J. Herbin Ink Fountain Ink -Gris Nuage (Cloud Gray)
J. Herbin Fountain Pen Ink (10ml)
Gris Nuage (Cloud Gray) by J. Herbin, the oldest name in ink production, established in 1670. This gorgeous Fountain Pen Ink comes in a 30ml glass bottle and houses a pen rest on its top. The ink is non-toxic, pH neutral and is handmade in France.
What inspired the name?
Gris nuage (Cloud gray): a light gray resembling a cloudy sky at sea slightly darkening before the storm. This colour also represents the journeys taken at sea by Herbin when traveling to India.
About J. Herbin
La Societe Herbin, Maitre Cirier a Paris, was established in 1670. Louis XIV, the Sun King, was 32 years old.
Generations of remarkable people, from Louis XIV to Coco Chanel, have used Herbin sealing wax. It is renown as one of the highest quality sealing waxes ever made. Herbin's special lacquer formula improved the quality of the seals in adhesion and neatness, helping him to become famous throughout the kingdom.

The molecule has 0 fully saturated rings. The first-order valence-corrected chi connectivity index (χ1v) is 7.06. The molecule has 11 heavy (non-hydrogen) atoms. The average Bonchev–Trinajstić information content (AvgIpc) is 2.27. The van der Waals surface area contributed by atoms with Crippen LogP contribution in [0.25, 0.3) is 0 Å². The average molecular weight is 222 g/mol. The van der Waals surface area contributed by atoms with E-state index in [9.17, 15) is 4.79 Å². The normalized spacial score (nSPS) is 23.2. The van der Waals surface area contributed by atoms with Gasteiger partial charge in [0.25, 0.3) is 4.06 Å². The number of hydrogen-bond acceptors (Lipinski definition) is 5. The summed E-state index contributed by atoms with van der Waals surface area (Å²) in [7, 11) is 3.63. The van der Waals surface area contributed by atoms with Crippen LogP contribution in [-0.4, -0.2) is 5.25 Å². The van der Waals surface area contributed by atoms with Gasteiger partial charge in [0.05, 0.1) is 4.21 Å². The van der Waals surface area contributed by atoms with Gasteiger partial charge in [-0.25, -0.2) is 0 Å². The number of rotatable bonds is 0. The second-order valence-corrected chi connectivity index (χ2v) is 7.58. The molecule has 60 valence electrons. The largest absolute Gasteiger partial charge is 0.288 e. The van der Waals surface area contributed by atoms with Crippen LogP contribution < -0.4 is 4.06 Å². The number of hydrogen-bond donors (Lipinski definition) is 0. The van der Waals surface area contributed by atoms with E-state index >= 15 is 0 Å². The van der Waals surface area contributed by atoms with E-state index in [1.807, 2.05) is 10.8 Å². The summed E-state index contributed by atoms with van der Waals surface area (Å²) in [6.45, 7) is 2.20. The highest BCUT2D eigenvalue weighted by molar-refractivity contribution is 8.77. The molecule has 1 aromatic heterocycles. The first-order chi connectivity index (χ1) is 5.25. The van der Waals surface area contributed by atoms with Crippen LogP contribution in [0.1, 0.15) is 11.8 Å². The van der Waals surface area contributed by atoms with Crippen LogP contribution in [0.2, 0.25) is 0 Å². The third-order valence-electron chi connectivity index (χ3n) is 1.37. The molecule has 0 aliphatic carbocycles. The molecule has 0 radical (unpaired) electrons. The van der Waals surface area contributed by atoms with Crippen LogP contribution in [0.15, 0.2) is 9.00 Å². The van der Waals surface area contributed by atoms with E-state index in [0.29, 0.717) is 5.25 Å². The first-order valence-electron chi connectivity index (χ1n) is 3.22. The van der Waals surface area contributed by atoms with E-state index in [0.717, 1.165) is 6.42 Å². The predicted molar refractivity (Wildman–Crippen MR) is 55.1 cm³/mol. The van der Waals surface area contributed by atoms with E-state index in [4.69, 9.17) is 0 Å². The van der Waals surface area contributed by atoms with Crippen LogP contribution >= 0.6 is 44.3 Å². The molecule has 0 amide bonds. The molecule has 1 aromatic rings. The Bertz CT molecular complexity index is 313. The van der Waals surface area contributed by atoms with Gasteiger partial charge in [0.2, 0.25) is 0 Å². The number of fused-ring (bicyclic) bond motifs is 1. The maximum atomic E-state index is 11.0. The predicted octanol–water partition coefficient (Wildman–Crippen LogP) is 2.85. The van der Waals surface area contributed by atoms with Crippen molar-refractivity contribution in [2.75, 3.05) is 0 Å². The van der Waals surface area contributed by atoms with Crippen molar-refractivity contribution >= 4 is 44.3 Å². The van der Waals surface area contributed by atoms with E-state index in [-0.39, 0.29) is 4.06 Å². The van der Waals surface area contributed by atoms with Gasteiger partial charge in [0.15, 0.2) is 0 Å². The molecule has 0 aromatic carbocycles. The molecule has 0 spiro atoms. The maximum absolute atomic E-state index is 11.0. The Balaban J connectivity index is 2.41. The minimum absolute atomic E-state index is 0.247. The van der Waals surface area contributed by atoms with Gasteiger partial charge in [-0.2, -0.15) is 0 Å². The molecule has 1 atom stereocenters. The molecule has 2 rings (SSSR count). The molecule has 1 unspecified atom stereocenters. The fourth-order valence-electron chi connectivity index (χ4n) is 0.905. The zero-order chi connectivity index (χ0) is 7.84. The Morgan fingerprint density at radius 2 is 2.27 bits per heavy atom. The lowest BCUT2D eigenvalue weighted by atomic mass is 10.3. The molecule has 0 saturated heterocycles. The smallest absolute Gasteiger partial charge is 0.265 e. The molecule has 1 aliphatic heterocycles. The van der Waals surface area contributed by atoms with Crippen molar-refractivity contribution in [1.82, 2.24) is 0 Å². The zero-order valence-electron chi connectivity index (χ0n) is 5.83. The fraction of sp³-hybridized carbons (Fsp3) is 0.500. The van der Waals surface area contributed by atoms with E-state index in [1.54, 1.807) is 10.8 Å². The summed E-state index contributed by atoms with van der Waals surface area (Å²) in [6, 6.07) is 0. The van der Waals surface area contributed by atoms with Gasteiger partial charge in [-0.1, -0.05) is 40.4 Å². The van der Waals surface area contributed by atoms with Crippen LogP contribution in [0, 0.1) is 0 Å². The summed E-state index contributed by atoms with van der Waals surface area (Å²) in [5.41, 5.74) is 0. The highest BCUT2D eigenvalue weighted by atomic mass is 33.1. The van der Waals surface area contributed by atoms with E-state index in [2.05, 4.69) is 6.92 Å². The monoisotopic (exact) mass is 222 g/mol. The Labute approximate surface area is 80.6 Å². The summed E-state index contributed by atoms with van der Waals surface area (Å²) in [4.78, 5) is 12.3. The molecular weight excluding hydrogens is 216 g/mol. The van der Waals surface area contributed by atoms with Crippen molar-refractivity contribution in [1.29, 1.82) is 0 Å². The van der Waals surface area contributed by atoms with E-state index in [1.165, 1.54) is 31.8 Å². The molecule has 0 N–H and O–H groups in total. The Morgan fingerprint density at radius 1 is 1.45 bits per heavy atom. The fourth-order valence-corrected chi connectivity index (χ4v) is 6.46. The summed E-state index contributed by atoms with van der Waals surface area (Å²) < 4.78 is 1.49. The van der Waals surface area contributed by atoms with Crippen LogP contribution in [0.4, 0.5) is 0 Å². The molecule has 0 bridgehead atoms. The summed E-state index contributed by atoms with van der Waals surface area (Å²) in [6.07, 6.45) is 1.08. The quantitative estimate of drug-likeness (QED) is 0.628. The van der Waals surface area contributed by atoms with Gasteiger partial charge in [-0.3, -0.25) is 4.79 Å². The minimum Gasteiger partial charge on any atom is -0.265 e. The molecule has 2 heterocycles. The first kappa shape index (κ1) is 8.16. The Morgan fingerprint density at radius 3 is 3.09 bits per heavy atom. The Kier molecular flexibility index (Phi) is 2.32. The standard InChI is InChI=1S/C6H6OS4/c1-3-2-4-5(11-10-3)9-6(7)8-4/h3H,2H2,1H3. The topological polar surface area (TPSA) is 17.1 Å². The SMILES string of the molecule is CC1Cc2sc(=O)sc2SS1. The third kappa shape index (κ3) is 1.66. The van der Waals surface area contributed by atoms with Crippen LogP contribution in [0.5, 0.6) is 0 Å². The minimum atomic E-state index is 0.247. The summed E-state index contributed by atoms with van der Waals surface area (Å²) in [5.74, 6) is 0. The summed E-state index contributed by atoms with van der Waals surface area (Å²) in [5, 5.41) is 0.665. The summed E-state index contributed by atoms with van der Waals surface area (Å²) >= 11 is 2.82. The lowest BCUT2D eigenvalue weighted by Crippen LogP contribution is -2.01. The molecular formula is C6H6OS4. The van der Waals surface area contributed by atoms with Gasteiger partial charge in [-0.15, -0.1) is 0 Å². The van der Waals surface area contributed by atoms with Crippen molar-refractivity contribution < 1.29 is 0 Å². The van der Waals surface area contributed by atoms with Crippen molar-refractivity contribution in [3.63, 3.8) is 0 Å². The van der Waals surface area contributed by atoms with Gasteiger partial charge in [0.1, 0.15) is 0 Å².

The original J. Herbin was a sailor, and from his many journeys to India he brought back to Paris formulas for manufacturing sealing wax and inks.
In 1798, Jacques Herbin, the 4th generation family scion, relocated the workshop and commercial establishment to Rue des Fosses-Saint-Germain-l'Auxerrois in Paris.
It was a time of tumult, discovery and industrialization. The French Revolution was ending, and Napoleon Bonaparte was beginning his ascent. This was also the time when steel nib dip pens began to replace quills for writing.
Herbin continued to develop new inks in the 19th century. They began production of India Ink (also known as Chinese Ink) in 1829. Their violet ink was the everyday color used by students during the Third Republic (1870-1940). Herbin even developed a special black ink just for Victor Hugo, one of the greatest French writers.
Today, Herbin produces a range of beautiful fountain pen and calligraphy inks, writing instruments, gift sets and accessories. Herbin inks are made in France, and the finishing touches on the bottles are still done by hand in Paris.